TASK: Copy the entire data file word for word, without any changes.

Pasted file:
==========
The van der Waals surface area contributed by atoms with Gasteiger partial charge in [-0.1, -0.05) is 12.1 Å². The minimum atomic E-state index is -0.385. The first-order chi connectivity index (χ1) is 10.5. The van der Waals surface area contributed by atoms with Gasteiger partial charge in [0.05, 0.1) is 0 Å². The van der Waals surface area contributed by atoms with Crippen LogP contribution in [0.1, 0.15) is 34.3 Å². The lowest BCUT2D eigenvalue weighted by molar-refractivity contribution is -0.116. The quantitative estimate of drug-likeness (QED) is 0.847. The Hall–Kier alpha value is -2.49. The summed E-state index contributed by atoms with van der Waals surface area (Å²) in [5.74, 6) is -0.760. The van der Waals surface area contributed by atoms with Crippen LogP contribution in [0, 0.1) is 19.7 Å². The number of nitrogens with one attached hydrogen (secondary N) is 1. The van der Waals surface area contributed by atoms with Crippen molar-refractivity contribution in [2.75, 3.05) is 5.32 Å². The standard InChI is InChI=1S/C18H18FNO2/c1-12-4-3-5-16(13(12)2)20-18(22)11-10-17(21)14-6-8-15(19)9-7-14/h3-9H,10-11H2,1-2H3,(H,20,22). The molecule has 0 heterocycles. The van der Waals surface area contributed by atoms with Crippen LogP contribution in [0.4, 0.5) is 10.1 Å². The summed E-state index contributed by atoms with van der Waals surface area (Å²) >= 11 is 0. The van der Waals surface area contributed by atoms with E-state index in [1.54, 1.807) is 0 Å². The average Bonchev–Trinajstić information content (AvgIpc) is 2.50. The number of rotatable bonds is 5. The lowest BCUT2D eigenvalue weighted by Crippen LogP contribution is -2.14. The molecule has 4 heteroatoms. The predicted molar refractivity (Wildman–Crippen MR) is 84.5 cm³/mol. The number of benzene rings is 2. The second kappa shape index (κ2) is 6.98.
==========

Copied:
The van der Waals surface area contributed by atoms with Gasteiger partial charge in [-0.1, -0.05) is 12.1 Å². The minimum atomic E-state index is -0.385. The first-order chi connectivity index (χ1) is 10.5. The van der Waals surface area contributed by atoms with Gasteiger partial charge in [0.05, 0.1) is 0 Å². The van der Waals surface area contributed by atoms with Crippen LogP contribution in [0.1, 0.15) is 34.3 Å². The lowest BCUT2D eigenvalue weighted by molar-refractivity contribution is -0.116. The quantitative estimate of drug-likeness (QED) is 0.847. The Hall–Kier alpha value is -2.49. The summed E-state index contributed by atoms with van der Waals surface area (Å²) in [5.74, 6) is -0.760. The van der Waals surface area contributed by atoms with Crippen LogP contribution in [0, 0.1) is 19.7 Å². The number of nitrogens with one attached hydrogen (secondary N) is 1. The van der Waals surface area contributed by atoms with Crippen molar-refractivity contribution in [2.75, 3.05) is 5.32 Å². The standard InChI is InChI=1S/C18H18FNO2/c1-12-4-3-5-16(13(12)2)20-18(22)11-10-17(21)14-6-8-15(19)9-7-14/h3-9H,10-11H2,1-2H3,(H,20,22). The molecule has 0 heterocycles. The van der Waals surface area contributed by atoms with Crippen LogP contribution in [0.4, 0.5) is 10.1 Å². The summed E-state index contributed by atoms with van der Waals surface area (Å²) >= 11 is 0. The van der Waals surface area contributed by atoms with E-state index in [1.54, 1.807) is 0 Å². The average Bonchev–Trinajstić information content (AvgIpc) is 2.50. The number of rotatable bonds is 5. The lowest BCUT2D eigenvalue weighted by Crippen LogP contribution is -2.14. The molecule has 4 heteroatoms. The predicted molar refractivity (Wildman–Crippen MR) is 84.5 cm³/mol. The number of benzene rings is 2. The second kappa shape index (κ2) is 6.98.